Season 9 Episode 10

What are Refill Centres and are they as good as they sound?

Today we go trendy and chat about the next big step for the way we shop for food. Yep that’s right, we’re heading into refill centres! These are popping up all around the world to help you only buy the quantities of ingredients you need, and postively impact the environment by reducing the use of packaging. It’s a no brainer to adopt this method of shopping… isn’t it?! What’s your view on refill centres, have you ever used one and how did you find it? If you haven’t, then tell us why! Comment below to join the debate.

Best soundbite“You can pick up a teaspoon of a spice? That’s CRRRAAAZZZZAAAYYY…” – James Currie

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Something to make you think...

Lots of supermarkets are trialling refill centres as a method to shop already. Will this become more widely offered and what else can supermarkets do to make this at the forefront of how people shop? Will we ever see this as a way to get our shopping delivered to our door?

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  1. pavlina542125

    Something James would like to see in UK grocery deliveries is actually working (- ish) in Czech Republic.

    You can buy basic dry staples, dairy products, food for pets, shampoo or detergents in glass conteiners for deposit equivalent of.. idk.. 20 pennies? (diffrent currency problems) plus price of product, of course… By the time you run out, you’ll just order a new glass jar of product you need and hand the emty one over to delivery man. They’ll wash it in and use it again.

    Products are all BIO quality, hence bit more expensive, but nothing soul crushing.

    It is still quite new, so sortiment is limited, so I am buing sustainably what I can (and is at least bit reasonable) and normally what I cannot and it is all delivered in once.

  2. Sunanda_K

    As an Indian person, it feels so bizarre that hipster, high end shops are now “refill” stores in the USA (haven’t been to other countries yet). Here, traditional shops (which have the super-local, inexpensive stuff, included locally made soap sold in paper) have always been bulk stores. They weren’t of course, plastic-free : if you don’t bring your container, of course they’ll give you a new plastic bag. It is super encouraging to see many people showing up with reusable containers at such small neighborhood shops. Even diaries tend to sell milk products by weight and you can buy those directly.However, quality and standardization are issues here- some loose spices sometimes turn out to be adulterated.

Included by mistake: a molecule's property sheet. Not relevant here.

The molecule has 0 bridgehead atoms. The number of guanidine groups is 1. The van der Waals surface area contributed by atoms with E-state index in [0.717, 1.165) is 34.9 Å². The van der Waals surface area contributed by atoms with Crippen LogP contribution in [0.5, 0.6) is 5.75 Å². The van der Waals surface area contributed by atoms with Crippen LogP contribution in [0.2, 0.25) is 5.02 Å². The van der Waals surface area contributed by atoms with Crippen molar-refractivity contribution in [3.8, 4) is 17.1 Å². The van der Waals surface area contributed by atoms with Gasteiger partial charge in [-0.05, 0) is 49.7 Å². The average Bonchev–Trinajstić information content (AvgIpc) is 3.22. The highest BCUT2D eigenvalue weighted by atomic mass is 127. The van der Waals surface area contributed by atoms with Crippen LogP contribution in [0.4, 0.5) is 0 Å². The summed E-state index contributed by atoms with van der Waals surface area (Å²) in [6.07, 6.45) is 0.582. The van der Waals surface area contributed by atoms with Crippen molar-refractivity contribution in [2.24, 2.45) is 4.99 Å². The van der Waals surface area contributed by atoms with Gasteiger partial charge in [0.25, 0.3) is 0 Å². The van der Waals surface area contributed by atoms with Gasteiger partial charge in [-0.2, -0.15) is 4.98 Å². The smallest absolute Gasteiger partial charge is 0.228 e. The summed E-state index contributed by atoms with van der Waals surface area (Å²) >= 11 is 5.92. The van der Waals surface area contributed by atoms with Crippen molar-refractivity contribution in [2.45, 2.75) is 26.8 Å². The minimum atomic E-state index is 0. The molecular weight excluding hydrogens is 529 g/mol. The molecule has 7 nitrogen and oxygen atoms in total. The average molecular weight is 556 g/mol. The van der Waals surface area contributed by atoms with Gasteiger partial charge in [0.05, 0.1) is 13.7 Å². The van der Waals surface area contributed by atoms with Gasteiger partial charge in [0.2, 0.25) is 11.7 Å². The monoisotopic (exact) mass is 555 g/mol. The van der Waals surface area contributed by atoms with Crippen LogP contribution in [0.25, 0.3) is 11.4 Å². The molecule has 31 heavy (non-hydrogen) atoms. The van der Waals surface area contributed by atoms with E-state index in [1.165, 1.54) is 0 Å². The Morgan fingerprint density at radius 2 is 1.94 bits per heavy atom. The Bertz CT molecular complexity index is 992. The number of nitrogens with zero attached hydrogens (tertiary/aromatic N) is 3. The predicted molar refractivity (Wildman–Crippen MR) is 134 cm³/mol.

Also, I’m with the normals on buying small quantities of novelty spices – reduces waste a lot, because if you just want to try out a new recipe, you don’t want to end up with 50g of a spice that you may never use again. Although, like James, I do buy large quantities of spices that I know I’ll end up using anyway.
    In general, plastic waste reduction is HUGE and it will almost always come at the cost of some amount of convenience. So it’s up to us to get used to a mild bit of inconvenience because the trade off in environmental impact is great.

  3. pamdick58

    Anyone else old enough to remember when all you had to do was call your grocer or pharmacy and say, “charge and deliver?” Everything old is new again.

  4. pamdick58

    To be honest I am not too keen on people bringing their own containers from home into the bulk food/refill section of my supermarket. In fact I am pretty sure the health code prohibits it. I use the paper bags or plastic pots (they can be recycled where I live) provided by the store. Find it kind of funny that something that has traditionally been a standard, money saving way to shop in my store for more than 25 years is now a trendy, eco-friendly way of shopping.

  5. george.elis

    Used what you might call a ‘refill centre’ at my local grocers but I never would have called it that. They have walls of nuts, seeds, dried goods and occasionally select whole spices (that they’ll grind for you for a small charge) and you can use their containers or bring your own and get money off the bill. It’s arguably more expensive than the supermarket, but the quality is noticeable. As a student I don’t shop there often as it’s irresponsible on my wallet but for a treat it is superb!

  6. konulshirin

    It sounds so strange to me that Barry can’t use the pomegranate molasses, as in our cuisine in Azerbaijan we’d use it up in no time. I’d add it to fatty fish (we eat sturgeon a lot), or lamb meat, kebabs (meat and veggies), use it as salad dressing, you name it!

    I haven’t seen refill shops in my hometown in Baku, but then we have old school eastern markets we I could buy lots of dry produce in bulk by weight. But my main concern is hygiene. When I moved to Milan this February just weeks before the lockdown, I was happy to find a zero-waste shop with lots of dry goods, washing liquids, even beauty products to refill, as I’m trying to cut down on plastic. However, some dispenser containers didn’t appear particularly clean to me, maybe I am being picky here.

  7. ch88